TO NOT BREAK THE BUDGET
There’s a basic rule in budgeting—at least for Equity Waiver theatre in Los Angeles where I live and work: A third of your budget buys your set, a third goes to theatre rental and a third to everything else. Presumably if you are paying market rates and you figure out what a third of the troika will cost, you’ll know how much money you’ll need for your show. Of course if a theatre tells you that you can use their space for $500 and a cut of ticket sales, throw out the rule.
I started with a vague idea that my show would cost about $35,000. Where did I get that number? From asking other self-producing playwrights what they spent. Everyone I asked said $30-$40,000. Damn, that’s alot, I thought. But it seemed to be another rule. These same playwrights were also very generous about showing me their physical budgets, which helped me prepare for the little details like Dry Cleaning and Bulb Replacement, which I never would have thought to include. Having it all in print, also showed me who I needed to hire and how much it would cost. I didn’t know, for example, that lighting designers, who often quote their fee in the neighborhood of $1500 to “design,” don’t usually hang their own lights. Who knew I’d need to hire another person? My friends did.
Clearly, LA is only one market but wherever you are, you can start to get an idea of what specific line items will cost by asking people who’ve gone before you. Theatre people are usually generous with their time unless they’re in the midst of producing themselves. You can also get alot of information online. Get hold of a sample theatre budget that shows the specific line items. Then search in your area. (e.g., “Costume Designer, Baltimore.”) Call people and ask for a resume and what they charge; take meetings. Another way to go is the names of “play consultants” in the back of The Dramatists Guild Magazine. But get their credentials and make sure they know what you need to find out before hiring them. It might turn out they only know about producing plays in Cincinnati.
Once you have allocated the money you have to spend across your anticipated costs (all those line items filled in with dollar amounts) you can start your hires. There aren’t many people who will work for nothing and you do get what you pay for. But everything’s a negotiation and as you begin to talk and meet with designers, contractors, etc., do ask if they’ll take less. Maybe you’ll catch them when they aren’t busy and they’ll accept a lower rate. Maybe your show is so interesting and you have an awesome cast lined up that will make people want to be involved. Or perhaps you can pull in a favor. But no matter what—write things down! Write down the duties and fees you’ve agreed upon. Eric Rudnick, who produced his own Day Traders, to great acclaim, said his biggest budgetary mistake was the one he didn’t get a quote for. He never pinned down one of his key designers and the budget ballooned. And don’t pay anybody everything up front. Put that in writing too.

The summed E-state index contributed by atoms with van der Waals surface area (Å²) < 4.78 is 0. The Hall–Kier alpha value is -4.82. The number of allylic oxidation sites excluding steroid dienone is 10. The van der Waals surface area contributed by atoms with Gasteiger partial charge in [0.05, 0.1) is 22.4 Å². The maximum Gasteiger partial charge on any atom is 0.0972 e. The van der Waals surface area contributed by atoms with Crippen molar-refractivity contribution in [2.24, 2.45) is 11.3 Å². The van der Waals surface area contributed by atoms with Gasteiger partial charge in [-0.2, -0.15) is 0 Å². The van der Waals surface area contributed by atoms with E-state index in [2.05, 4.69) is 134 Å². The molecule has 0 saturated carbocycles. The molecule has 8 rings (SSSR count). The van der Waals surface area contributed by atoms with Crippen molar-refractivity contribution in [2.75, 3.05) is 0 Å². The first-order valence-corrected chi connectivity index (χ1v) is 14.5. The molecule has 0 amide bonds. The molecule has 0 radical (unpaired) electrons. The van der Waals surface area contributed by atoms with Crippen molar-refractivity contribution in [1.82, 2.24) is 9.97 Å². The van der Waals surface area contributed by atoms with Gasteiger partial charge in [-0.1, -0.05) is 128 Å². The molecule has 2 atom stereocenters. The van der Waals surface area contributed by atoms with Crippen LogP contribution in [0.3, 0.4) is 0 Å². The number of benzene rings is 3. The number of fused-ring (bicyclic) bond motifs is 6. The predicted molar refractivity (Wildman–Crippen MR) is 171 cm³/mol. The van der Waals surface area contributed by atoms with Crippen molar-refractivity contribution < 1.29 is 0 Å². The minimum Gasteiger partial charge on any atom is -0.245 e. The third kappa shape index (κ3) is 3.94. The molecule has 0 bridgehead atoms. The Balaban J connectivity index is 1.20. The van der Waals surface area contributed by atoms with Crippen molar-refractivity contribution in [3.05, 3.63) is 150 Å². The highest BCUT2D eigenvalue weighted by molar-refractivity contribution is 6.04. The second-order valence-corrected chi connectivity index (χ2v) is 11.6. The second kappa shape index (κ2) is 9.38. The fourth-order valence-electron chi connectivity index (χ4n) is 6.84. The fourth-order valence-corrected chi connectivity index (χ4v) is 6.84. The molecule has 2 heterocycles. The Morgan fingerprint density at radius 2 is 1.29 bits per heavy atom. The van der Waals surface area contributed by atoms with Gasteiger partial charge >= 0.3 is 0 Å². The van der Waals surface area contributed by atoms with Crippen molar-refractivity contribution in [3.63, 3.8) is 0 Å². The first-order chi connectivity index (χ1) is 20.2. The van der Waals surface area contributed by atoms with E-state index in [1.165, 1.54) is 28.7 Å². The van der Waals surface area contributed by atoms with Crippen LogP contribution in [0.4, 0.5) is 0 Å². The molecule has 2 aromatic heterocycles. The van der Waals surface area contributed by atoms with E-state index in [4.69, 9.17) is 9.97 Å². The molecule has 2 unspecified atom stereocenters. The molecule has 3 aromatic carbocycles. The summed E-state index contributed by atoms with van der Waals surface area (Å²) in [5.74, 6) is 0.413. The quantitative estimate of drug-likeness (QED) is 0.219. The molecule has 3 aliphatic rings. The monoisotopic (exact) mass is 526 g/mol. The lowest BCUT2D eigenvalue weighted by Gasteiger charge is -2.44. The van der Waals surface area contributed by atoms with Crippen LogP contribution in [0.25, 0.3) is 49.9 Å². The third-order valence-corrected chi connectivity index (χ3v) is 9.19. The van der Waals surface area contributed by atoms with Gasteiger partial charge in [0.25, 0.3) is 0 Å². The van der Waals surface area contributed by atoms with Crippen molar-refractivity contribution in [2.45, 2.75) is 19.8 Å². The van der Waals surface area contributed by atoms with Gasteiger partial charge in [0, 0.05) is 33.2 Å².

If you’re working with union people (Actors Equity, Union of Stage Directors) there are contractual amounts and schedules you’ll need to adhere to—all very obtainable info online or by calling the union in question. But make sure you budget for this if you want union people.
And as a budget should reflect what might come into your bank as well as what leaves, I’m linking to a piece by Steve Apostolina, an LA based actor/writer/ director/ producer. It originally appeared as a Facebook post in response to the threat to LA’s 99-Seat plan. It addresses budgets and the expectations of all involved in the intimate theatre scene and will go a long way toward helping self-producers understand what to expect. https://www.facebook.com/groups/1507815836104686/permalink/1613642405522028/
The last “rule” I’ll mention, which also, funnily enough, applies to building a house: Things always cost more than you think and take longer to complete. So prepare, get things in writing and give yourself the time to satisfy those line items before crunch time. The good news is, no matter how many things might go wrong on your road to getting your play onstage, the miracle of theatre is the show comes together just when you need it to.
The next installment: Choosing your venue.